Performing Research in
One of the highlights of the Cornell physics program is the opportunity for undergraduates to become actively involved in world-leading, cutting-edge research. For students interested in getting involved in research they can look at the research opportunities for undergraduates posted by Cornell faculty below.
Signing up for Research Opportunities
- Please fill out the following online form to indicate your interest in these (or other) research projects : https://goo.gl/forms/ss7VvfJRXtOeq3412 . The form will be used to populate a database that faculty can check when looking for undergraduate researchers for projects in their labs.
- In addition to filling out the online form, please upload your CV / resume and a 1 page personal statement (about your background, research interests, future goals, etc…) as PDFs. They should be titled as “Rebecca_Smith_CV.pdf” and “Rebecca_Smith_Statement.pdf”. These documents can be uploaded by sending them via email to CVs_and.email@example.com.
- You should also feel free to directly contact (via email) any of the professors listed in the research opportunities below, particularly if you do not receive any responses within two weeks.
- If you are interested in other research opportunities beyond those listed here, you should try contacting other professors directly. One way to do this is to talk with professors teaching your courses, attend Monday lunches with faculty & graduate students (in PSB 401), and the physics colloquium (Monday at 4:00 pm in Schwartz Auditorium in Rockefeller Hall). You should also try reaching out to faculty directly via email.
Read about Hunter Rawlings III Cornell Presidential Research Scholars.
A current list of research positions available in the Department of .
Most undergraduate research positions are unadvertised and students are encouraged to contact a number of faculty in their search. Below are a few advertised positions. (updated Winter 2022)
Research with Professor Tomás Arias
Apply quantum mechanics and supercomputing to understand the physics of materials with important societal impact: from alternate energy technologies, to superconducting cavities, to photocathodes, and even biophysics. Recently, and quite surprisingly, we have discovered ways that non-quantum versions of our techniques also predict the behavior of large crowds of people. Prospective students must have significant computing skills (experience with Linux a big plus) and have done well in undergraduate quantum mechanics courses.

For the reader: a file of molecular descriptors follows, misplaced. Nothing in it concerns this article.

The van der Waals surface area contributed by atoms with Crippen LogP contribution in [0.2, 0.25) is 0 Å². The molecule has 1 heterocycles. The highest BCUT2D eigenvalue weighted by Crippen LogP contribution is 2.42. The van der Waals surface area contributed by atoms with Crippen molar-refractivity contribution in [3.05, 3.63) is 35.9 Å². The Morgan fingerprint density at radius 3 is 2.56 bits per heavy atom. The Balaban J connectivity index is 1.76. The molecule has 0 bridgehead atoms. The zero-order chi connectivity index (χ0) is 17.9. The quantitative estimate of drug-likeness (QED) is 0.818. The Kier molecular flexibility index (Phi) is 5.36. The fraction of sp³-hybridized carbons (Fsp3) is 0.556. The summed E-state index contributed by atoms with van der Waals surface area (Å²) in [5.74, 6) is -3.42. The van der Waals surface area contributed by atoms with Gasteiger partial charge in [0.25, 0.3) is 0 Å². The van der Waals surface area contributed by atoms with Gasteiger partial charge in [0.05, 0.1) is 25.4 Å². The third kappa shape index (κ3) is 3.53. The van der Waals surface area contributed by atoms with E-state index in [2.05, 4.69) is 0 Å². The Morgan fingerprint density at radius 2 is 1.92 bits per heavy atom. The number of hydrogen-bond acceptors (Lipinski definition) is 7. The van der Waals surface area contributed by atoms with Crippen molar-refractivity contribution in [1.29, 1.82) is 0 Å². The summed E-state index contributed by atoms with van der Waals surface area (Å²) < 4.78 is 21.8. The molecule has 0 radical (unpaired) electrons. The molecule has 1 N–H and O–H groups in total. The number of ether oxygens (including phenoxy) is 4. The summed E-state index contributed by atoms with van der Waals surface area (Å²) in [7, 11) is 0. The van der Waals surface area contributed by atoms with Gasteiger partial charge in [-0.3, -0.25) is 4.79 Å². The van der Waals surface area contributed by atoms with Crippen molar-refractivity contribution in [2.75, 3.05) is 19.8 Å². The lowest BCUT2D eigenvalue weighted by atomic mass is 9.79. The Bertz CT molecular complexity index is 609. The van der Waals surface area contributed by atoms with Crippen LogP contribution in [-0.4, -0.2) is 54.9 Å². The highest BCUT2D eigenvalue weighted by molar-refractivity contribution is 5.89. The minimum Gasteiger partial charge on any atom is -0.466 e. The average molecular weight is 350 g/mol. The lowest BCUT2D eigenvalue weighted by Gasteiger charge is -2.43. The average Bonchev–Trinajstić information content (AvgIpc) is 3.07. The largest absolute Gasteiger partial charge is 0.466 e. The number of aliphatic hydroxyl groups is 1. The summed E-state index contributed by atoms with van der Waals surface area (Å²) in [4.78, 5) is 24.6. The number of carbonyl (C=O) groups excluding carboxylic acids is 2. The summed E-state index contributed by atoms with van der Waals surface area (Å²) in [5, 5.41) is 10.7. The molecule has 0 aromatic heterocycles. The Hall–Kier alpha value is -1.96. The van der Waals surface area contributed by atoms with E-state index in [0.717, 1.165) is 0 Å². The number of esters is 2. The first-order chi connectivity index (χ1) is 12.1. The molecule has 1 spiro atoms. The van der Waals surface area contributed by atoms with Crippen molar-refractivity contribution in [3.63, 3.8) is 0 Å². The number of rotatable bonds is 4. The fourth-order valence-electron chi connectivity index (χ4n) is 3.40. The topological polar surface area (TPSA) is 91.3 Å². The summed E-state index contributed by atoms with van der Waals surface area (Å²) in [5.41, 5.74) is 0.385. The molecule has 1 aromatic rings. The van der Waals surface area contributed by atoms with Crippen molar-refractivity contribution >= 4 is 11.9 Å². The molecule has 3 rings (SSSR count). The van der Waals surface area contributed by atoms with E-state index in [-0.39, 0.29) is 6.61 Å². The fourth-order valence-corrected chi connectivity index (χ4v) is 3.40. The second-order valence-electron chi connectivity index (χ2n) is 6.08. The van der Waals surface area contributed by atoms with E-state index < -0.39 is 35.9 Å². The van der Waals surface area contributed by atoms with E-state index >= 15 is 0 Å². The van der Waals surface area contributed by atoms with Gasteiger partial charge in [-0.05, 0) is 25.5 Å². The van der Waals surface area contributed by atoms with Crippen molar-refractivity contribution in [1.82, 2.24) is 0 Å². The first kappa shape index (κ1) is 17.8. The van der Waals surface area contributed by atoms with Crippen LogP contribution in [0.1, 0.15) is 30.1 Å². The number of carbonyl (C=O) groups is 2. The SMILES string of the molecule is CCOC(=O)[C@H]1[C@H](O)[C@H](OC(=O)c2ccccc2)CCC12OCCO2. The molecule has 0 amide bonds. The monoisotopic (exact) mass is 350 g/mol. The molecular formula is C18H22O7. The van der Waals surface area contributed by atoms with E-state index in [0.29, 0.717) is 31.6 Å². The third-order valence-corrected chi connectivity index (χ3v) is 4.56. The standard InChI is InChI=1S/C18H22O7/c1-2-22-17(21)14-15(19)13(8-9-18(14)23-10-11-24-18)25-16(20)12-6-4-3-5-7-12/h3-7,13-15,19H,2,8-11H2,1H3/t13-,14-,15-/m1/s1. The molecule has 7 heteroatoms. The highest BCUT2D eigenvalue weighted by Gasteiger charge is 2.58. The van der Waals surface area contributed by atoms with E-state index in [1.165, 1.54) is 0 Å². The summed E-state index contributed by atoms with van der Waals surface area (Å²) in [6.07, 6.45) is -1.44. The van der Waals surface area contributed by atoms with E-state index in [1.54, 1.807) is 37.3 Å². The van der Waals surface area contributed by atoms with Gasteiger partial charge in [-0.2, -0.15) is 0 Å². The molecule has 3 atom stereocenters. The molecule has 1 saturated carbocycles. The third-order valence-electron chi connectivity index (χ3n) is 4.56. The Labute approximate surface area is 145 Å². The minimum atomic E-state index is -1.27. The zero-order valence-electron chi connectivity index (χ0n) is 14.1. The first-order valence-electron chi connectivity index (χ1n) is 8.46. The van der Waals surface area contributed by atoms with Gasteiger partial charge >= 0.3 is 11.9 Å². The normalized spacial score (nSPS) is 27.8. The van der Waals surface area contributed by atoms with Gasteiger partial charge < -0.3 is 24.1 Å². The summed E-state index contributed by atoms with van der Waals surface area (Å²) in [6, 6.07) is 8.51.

Contact Professor Arias
Research with Professor Carl Franck
For Winter break 2024@, and Spring 2024*, Summer 2024@, Fall 2024*, (* = for 4490 course credit, @ volunteer, possibly summer living expenses provided). Seeking an enthusiastic undergraduate to join in our experimental, theoretical and/or computational studies of either 1) X-ray physics, especially novel forms of spectroscopy aimed at fundamental electron-photon processes (including our recent surprise), uncovering electronic correlation effects in condensed matter and atomic systems, or 2) biological physics where we are learning about signaling in living matter and transitions to multicellular life. In the first effort, we are interested in performing experiments with energetic electron scattering and especially inelastic x-ray photons scattering at Cornell’s synchrotron radiation facility, CHESS, and other national labs as well as with an intense in-house radioactive source. In the second, we exploit laboratory optical, digital, microfluidic and cell culture techniques. Please see https://physics.cornell.edu/carl-franck and http://franckgroup.lassp.cornell.edu/ (please email me for a visit) for our latest papers and talks.